The Nobel Committee Missed the Opportunity for a Big Bang
Tuesday, October 7, 2014
Posted by: Allison Kimble
Today, the Royal Swedish Academy of Sciences awarded the2014 Nobel Prize in Physics to Isamu Akasaki, Hiroshi Amano and Shuji Nakamura for having invented LEDs, the super-efficient and longer lasting lighting.
It has now been 51 years since the last woman received the award. In 1963, Maria Goeppert Mayer was honored "for their discoveries concerning nuclear shell structure." The only other woman to receive the Nobel Prize in Physics was Marie Curie in 1903.
In a time when much is being written about the dearth of women in science, technology, engineering, and mathematics (STEM), today’s announcement was a missed opportunity to excite and engage a whole new generation of women. And, it’s not because there are no deserving female physicists to be found.
In fact, several AWIS Fellows and members could certainly rise to the top of the “short list” including Drs Vera Rubin (Class of 1996) and Margaret Murnane (Class of 2007). One of Vera Rubin's important contributions to astrophysics is the collection of conclusive data pointing to the presence of dark matter in galaxies. So, her impact on the The Big Bang Theory has been a lot greater than Sheldon’s. Also unlike Sheldon, Vera really cared about getting more women into STEM and keeping them there.
In a 1986 interview for the AWIS Newsletter, the author met up with her at a NOW March for Women's Lives in Washington, DC. In addition to talking about her career and her family, Vera talked about her passion for women’s issues by relating the following story:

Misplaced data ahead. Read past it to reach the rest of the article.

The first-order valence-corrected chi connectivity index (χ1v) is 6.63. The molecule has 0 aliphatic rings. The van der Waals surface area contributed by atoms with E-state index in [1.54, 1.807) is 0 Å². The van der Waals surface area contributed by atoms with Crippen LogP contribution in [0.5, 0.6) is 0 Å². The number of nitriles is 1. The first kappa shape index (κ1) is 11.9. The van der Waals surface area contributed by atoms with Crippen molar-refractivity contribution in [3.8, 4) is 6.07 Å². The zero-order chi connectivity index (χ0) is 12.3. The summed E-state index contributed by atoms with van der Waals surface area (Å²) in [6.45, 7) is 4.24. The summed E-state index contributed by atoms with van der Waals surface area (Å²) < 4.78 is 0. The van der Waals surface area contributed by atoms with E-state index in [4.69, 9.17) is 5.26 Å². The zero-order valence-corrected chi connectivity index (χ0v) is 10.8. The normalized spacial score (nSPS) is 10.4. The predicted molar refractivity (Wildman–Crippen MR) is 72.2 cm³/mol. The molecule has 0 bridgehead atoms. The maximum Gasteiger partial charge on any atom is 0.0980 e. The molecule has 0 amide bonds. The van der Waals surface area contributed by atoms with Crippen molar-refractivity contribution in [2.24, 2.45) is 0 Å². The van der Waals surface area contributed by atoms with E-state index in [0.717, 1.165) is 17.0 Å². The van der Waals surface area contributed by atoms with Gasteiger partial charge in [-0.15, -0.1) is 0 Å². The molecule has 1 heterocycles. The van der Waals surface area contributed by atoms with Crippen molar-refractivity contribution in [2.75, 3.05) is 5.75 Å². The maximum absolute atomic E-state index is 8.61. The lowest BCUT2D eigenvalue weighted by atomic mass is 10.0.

“It began about 10 or 15 years ago at the start of an American Physical Society meeting. A Nobel laureate showed a slide of a nude woman, as part of a talk on induced emission. I was incensed. Earlier in the day I had read an article in Science magazine on women's education in medicine, written by an eminent woman physician using a pseudonym because she feared reprisal if she used her own name. So I got up and suggested to the eminent professor that the first thing he should do is read this article in Science magazine, and the second thing he should do is destroy his slide. The rest of the time at the meeting, many people thanked me, but I also felt slightly like a freak. But that was also the point in my career when I decided I was not just going to be quiet. When it's important, I just yell out from the audience now.”
We’re still yelling out with you, Vera.